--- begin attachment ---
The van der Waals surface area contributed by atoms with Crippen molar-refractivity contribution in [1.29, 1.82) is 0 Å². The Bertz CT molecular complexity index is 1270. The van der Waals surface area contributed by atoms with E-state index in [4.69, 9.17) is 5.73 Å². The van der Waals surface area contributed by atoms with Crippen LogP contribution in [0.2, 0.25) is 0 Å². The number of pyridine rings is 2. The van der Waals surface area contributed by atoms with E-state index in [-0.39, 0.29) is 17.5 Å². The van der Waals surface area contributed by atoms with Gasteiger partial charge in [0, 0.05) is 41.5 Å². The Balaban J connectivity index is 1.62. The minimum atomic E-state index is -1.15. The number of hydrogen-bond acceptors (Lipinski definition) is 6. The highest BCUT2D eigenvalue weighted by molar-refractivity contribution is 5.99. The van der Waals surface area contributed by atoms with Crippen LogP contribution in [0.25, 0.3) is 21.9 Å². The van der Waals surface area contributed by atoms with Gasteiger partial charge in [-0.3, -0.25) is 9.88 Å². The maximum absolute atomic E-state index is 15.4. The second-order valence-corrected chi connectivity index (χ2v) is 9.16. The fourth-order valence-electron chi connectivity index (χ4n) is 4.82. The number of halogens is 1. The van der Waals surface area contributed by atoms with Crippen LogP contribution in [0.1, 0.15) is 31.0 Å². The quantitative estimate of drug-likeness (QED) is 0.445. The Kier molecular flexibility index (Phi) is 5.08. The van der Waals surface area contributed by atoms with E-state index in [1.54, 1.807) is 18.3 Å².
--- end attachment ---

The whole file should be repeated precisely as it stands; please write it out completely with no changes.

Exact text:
The van der Waals surface area contributed by atoms with Crippen molar-refractivity contribution in [1.29, 1.82) is 0 Å². The Bertz CT molecular complexity index is 1270. The van der Waals surface area contributed by atoms with E-state index in [4.69, 9.17) is 5.73 Å². The van der Waals surface area contributed by atoms with Crippen LogP contribution in [0.2, 0.25) is 0 Å². The number of pyridine rings is 2. The van der Waals surface area contributed by atoms with E-state index in [-0.39, 0.29) is 17.5 Å². The van der Waals surface area contributed by atoms with Gasteiger partial charge in [0, 0.05) is 41.5 Å². The Balaban J connectivity index is 1.62. The minimum atomic E-state index is -1.15. The number of hydrogen-bond acceptors (Lipinski definition) is 6. The highest BCUT2D eigenvalue weighted by molar-refractivity contribution is 5.99. The van der Waals surface area contributed by atoms with Crippen LogP contribution in [0.25, 0.3) is 21.9 Å². The van der Waals surface area contributed by atoms with Gasteiger partial charge in [-0.3, -0.25) is 9.88 Å². The maximum absolute atomic E-state index is 15.4. The second-order valence-corrected chi connectivity index (χ2v) is 9.16. The fourth-order valence-electron chi connectivity index (χ4n) is 4.82. The number of halogens is 1. The van der Waals surface area contributed by atoms with Crippen LogP contribution in [0.1, 0.15) is 31.0 Å². The quantitative estimate of drug-likeness (QED) is 0.445. The Kier molecular flexibility index (Phi) is 5.08. The van der Waals surface area contributed by atoms with E-state index in [1.54, 1.807) is 18.3 Å².